Better Care

1,000 Birmingham children design interactive feedback system

Stockland Green pupils launch touch screen feedback system at the Carnegie Centre.
Pictured getting to grips with the new feedback tool they helped to design are Year 9 Stockland Green School pupils (left to right) Shakeer Parry, Oliver Dix, Paige Collins.

An interactive touch screen feedback system, designed by 1,000 Birmingham school pupils, has been unveiled at a key centre for children’s health services in the city.

Fifteen primary and secondary schools took part in the two-year project, which gave children aged between seven and 14 the opportunity to determine the content and design of an interactive, computer-based system enabling young people to give instant opinions and ratings about the quality of service they have received.

The first feedback system of its kind in healthcare, it was unveiled at Birmingham Community Healthcare NHS Trust’s Carnegie Centre in Hockley, where it will be used by ‘looked after children’ attending clinics to give feedback.

Through role play, design work and discussion, school pupils across the city drove the conception of the system by describing their experiences as healthcare service users and the type of features, such as touch screen inputting and special applications for pupils with learning difficulties, that would encourage them to give immediate feedback.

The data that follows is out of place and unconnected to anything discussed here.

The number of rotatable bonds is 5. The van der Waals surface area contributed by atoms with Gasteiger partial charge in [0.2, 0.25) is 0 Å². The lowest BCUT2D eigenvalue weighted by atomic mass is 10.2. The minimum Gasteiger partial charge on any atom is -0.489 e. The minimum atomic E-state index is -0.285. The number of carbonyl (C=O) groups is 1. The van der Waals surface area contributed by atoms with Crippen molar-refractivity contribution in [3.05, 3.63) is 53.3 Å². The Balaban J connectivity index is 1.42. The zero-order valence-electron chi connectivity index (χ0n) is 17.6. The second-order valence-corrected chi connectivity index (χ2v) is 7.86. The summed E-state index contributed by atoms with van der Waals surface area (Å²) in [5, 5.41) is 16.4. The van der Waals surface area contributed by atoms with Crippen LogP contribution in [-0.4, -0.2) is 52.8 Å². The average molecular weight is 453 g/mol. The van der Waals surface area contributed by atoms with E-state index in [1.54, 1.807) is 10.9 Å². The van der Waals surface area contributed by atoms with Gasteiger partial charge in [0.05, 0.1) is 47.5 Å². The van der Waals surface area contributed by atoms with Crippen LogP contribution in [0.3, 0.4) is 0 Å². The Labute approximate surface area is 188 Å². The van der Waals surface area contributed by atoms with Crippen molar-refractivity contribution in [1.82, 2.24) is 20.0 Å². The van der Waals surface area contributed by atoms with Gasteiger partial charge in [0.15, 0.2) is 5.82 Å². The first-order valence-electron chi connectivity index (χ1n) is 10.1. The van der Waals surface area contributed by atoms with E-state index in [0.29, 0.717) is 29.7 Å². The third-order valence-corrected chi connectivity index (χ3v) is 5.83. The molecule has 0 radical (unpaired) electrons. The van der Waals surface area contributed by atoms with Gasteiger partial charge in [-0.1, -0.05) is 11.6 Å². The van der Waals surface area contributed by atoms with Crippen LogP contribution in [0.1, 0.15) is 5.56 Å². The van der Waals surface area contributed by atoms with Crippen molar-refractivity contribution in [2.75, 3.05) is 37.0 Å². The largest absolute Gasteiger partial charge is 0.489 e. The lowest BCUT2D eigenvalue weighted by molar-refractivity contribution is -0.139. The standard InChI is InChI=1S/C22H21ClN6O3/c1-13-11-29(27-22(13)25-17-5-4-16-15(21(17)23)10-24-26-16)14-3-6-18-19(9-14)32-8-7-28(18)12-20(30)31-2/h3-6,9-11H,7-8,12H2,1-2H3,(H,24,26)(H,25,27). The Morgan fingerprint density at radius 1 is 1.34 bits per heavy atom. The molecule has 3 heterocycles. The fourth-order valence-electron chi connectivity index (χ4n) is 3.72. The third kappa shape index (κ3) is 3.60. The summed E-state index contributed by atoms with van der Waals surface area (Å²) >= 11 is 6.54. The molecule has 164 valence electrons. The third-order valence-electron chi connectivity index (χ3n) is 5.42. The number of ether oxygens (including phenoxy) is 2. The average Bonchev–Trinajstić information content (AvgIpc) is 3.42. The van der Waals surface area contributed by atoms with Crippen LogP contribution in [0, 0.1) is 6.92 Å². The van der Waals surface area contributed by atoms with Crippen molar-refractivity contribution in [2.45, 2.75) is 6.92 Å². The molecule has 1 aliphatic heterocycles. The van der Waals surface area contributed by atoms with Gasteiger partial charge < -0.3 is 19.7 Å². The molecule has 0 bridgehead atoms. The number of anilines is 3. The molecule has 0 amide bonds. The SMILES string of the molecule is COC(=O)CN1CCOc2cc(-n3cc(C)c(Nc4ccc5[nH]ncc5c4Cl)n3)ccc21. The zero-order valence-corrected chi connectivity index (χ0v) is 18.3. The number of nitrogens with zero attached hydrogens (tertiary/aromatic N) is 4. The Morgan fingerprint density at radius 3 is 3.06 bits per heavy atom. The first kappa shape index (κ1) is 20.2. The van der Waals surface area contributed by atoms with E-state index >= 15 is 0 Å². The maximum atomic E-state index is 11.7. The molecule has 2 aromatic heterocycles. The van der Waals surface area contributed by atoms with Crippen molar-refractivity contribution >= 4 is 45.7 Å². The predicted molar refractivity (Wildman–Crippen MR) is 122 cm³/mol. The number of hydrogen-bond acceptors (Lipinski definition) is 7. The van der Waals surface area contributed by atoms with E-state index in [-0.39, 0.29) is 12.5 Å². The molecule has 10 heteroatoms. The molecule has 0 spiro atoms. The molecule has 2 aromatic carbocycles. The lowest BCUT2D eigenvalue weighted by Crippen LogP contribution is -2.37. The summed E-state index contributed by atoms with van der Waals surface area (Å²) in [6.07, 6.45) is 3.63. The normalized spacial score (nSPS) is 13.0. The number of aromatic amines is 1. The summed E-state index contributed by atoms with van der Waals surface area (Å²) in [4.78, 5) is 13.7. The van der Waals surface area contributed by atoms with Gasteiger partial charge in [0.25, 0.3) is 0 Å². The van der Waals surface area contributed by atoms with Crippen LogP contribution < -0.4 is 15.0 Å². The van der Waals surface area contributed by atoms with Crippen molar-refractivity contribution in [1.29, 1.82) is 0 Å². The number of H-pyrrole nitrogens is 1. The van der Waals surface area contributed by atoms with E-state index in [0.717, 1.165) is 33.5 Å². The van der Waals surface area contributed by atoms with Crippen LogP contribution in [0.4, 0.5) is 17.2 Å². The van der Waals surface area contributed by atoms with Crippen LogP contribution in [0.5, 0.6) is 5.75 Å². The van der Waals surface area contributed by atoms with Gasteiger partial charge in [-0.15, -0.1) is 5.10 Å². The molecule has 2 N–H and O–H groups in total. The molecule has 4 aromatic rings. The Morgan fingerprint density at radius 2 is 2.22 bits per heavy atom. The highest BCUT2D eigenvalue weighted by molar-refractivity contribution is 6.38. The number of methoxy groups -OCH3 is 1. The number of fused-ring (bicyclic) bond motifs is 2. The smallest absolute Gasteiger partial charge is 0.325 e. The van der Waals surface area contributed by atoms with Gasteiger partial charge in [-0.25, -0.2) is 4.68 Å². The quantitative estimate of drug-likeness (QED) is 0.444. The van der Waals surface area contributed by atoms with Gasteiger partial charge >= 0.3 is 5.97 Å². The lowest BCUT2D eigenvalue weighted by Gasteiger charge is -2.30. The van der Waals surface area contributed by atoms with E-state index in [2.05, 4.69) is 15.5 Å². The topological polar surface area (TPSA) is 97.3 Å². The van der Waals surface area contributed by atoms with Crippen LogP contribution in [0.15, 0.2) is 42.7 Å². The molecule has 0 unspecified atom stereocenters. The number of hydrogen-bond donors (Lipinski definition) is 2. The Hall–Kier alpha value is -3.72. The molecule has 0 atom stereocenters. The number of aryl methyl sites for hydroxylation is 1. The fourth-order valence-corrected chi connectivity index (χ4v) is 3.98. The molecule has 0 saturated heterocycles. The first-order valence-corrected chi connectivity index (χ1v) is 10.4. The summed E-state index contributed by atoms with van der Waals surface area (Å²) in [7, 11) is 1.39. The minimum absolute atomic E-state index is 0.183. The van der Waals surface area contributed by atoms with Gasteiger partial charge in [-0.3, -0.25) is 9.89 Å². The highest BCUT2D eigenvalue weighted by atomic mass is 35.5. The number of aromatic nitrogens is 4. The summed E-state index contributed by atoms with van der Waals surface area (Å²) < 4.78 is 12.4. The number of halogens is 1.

The project was delivered in partnership between BCHC and the non-profit social enterprise Reflective Learning-International, whose director Prof Tony Ghaye said: “The aim was to find a systematic and confidential way to encourage young people to tell us about their experience of healthcare services and then use the information to drive improvement.

“The core principal was that the design and content of the feedback system should be based upon what children and young people wanted to tell us, which could be quite different from what we think we want to know.

“As a result, the whole look, feel and content of the system reflect what young people want to tell adults. It’s the real voices of young people; it’s quick to use, fun to do and gives adults vital information. It is fully animated with an audio option and data can be fed back to healthcare staff in realtime”

Eight-year-old Mia Martin tries out the feedback system.

Jackie Keegan, designated nurse for looked after children at BCHC said: “We are delighted to unveil the first of these feedback systems, designed by young people, for young people.

“Patient opinion is vital to enable healthcare professionals to develop services that are truly responsive to the needs of all the communities they serve.

“There can be no better system to encourage young people to tell us what they think than one designed by their peers and we look forward to using the views we receive to drive service improvement.”

Three Stockland Green School pupils, who helped design the system, were among the first to see it in action. One of them, 14-year-old Oliver Dix, said: “It’s easy to use and I feel quite proud to know that our ideas will help improve health services for other children.”


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